Larry Summers

Inequality is fueling global political unrest.
Harlan Green © 2016 He writes in the FRBSF's latest Economic Letter, It means also a return to a Keynesian mode of thought
There is literally something to do every day in the summertime in Chicago. And I don't mean literally in the way most people use it. I mean every day, without fail, there is something going on.
Summers says that the current focus on monetary policy is not enough to combat the current downward world economic trend. Yes, as I said, I think he's right. But his own solutions fall short.
Right now interest rates are extremely low - even negative in some countries. This high price for government debt means the markets are demanding that governments issue more debt. This is the law of supply and demand. Again: money markets are demanding more supply of government debt.
This year's political campaign has forced the economics profession to reconsider the fraying orthodoxy of free trade.
John Maynard Keynes once famously said that the difficulty lies not so much in developing new ideas but in escaping from old ones. And one of the oldest and most pervasive and pernicious economic ideas is that technology kills jobs.
While president Barack Obama's handling of foreign policy suggests that the 2016 election may see a sharper than usual focus on international issues, it is important to remember that most Americans vote on pocketbook issues in presidential elections.
Protecting the American people from another devastating financial crash and the economic wreckage it causes begins with reflecting honestly about the past and trying to learn the right lessons.
The result of such austerity policies has been lost output and overall wealth that several economists say could last for years--and may even be permanent--hurting both jobs and economic output.
Even former Fed Chair Ben Bernanke has been irked by right wing conservatives for doing just the thing that most conservative economists, such as Martin Feldstein, and even arch-free market theorist Milton Friedman, said was the right thing to do during recessions--inject more money into the economy.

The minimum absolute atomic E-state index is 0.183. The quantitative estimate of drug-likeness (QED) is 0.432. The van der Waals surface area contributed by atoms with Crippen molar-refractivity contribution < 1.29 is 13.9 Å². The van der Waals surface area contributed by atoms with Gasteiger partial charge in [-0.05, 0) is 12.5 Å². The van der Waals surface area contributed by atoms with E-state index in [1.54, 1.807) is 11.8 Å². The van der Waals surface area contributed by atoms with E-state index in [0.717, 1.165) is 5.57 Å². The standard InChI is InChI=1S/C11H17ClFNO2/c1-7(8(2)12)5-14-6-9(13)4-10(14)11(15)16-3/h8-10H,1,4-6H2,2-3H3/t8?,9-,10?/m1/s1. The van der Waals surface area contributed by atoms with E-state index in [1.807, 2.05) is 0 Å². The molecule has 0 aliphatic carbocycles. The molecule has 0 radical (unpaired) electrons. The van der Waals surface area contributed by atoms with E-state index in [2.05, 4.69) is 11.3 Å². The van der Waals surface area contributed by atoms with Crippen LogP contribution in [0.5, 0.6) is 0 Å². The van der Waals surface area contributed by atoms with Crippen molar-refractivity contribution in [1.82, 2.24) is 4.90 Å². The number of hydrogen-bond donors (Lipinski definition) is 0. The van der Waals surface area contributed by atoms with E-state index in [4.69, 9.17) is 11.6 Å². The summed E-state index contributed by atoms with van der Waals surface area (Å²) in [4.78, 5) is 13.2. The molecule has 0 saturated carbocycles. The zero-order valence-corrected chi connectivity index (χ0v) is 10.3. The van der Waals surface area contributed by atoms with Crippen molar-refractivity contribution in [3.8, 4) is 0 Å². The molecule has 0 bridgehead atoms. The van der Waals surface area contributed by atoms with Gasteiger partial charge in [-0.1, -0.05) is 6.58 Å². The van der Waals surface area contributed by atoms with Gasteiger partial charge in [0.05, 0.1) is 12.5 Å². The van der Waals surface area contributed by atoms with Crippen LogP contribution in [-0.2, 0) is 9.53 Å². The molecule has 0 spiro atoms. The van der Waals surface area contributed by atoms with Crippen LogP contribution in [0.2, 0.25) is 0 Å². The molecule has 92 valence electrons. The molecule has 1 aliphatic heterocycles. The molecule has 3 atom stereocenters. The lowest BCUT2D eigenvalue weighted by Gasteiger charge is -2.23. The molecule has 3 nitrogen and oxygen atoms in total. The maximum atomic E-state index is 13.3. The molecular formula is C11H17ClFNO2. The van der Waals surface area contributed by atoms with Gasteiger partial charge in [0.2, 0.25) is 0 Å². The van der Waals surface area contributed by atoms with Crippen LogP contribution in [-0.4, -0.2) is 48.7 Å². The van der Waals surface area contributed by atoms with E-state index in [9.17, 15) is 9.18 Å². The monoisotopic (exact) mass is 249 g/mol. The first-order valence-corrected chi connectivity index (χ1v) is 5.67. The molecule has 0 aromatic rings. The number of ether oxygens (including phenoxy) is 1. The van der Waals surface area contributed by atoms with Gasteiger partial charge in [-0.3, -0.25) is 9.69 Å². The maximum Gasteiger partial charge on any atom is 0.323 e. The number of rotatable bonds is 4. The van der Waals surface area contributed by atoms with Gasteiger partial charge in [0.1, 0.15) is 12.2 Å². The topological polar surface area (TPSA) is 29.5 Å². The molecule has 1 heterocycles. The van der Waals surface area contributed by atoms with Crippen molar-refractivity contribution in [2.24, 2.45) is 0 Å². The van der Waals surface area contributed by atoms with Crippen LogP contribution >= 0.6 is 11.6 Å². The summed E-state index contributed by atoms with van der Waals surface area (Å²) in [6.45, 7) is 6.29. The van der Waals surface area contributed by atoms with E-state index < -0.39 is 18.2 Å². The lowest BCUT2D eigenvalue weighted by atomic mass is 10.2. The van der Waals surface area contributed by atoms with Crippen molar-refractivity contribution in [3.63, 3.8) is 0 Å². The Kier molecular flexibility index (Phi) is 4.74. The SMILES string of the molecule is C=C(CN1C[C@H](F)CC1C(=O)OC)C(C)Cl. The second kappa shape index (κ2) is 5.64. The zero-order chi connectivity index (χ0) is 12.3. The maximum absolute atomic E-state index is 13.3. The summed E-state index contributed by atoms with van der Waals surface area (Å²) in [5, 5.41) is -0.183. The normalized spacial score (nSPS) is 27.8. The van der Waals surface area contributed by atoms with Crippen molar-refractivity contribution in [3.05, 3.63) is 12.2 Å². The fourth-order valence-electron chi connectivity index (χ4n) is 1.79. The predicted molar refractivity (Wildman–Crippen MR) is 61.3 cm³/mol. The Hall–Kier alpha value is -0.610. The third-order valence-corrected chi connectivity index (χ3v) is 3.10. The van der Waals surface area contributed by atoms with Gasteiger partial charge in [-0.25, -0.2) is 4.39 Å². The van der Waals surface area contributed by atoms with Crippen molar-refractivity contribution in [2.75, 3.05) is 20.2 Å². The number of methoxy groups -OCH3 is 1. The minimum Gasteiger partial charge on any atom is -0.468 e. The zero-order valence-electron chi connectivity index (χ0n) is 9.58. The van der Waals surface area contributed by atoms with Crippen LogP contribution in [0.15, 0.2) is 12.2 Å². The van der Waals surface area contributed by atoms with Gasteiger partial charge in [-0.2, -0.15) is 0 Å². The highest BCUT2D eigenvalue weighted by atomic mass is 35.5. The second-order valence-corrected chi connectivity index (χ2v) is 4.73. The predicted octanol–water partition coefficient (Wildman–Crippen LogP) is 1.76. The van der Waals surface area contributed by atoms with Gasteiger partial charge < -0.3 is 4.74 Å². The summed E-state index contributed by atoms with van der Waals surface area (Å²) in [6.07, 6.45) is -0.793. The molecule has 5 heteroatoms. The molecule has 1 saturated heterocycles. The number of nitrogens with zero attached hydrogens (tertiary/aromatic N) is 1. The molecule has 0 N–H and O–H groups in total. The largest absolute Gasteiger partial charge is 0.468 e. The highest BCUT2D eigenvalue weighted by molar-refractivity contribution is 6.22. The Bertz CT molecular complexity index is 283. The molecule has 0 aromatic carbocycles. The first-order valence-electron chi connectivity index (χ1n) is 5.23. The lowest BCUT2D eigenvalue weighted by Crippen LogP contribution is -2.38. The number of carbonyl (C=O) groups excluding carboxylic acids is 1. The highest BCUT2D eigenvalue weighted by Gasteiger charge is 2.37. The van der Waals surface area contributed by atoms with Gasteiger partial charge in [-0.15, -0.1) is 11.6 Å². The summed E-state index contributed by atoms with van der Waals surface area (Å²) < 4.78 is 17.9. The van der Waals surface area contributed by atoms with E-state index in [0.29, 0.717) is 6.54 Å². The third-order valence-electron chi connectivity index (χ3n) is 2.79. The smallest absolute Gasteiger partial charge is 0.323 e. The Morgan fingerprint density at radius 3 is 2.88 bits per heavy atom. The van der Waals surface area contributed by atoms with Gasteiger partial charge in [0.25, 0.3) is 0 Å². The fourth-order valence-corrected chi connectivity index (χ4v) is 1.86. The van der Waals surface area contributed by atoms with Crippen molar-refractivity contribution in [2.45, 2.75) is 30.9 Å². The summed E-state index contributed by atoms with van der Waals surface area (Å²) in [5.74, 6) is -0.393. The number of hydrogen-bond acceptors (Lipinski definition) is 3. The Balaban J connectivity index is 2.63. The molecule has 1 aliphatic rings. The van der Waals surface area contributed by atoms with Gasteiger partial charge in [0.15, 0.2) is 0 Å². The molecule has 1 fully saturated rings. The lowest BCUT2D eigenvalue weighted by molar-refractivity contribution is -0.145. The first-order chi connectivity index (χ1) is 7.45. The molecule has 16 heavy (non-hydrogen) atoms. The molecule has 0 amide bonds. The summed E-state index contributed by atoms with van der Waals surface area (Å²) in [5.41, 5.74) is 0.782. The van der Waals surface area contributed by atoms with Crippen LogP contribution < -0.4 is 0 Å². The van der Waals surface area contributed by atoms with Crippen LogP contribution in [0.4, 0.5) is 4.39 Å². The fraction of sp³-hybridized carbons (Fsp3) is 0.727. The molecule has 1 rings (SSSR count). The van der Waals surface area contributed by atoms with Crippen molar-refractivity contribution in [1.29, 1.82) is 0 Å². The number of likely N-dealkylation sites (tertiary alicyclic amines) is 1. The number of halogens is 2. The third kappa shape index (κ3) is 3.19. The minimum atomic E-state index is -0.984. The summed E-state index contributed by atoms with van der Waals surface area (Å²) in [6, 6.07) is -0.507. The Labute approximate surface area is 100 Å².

While the Trans-Pacific Partnership deal is being hotly debated in Congress, the fact is that this trade deal -- or any trade deal -- will have little impact on American jobs, or more specifically, on the decline in good-paying jobs for middle-class Americans.
At last month's JFK Jr. Forum, Jason Furman, who served in President Obama's administration eight months before it was formed, talked with Larry Summers, former President of Harvard and U.S. Secretary of the Treasury, in a fireside chat on the current state and future of the U.S. economy.
The May 10th Agreement struck the right balance between the need to promote innovation and the need to protect public health. TPP must meet the standards set in the May 10th Agreement. Right now, it does not.
I am reading "Daniel Patrick Moynihan, A Portrait in Letters of an American Visionary" edited by Steven Weisman. It is a good title because Moynihan was indeed a visionary.
Everything will, instead, be online. Education will be free. It will be worldwide. It will be accessible. It will be meritocratic. Gone will be professors. Gone will be PhD degrees. Gone will be Harvard. Carey now knows The Secret of Education.
The class bias of American politics has not only cost us our democracy. It has also cost us our jobs, our health, and our security. For years, the recovery was crippled by the politics of austerity, as a bipartisan coalition took a butcher's knife to the public sector, and as balanced budgets took precedence over basic needs.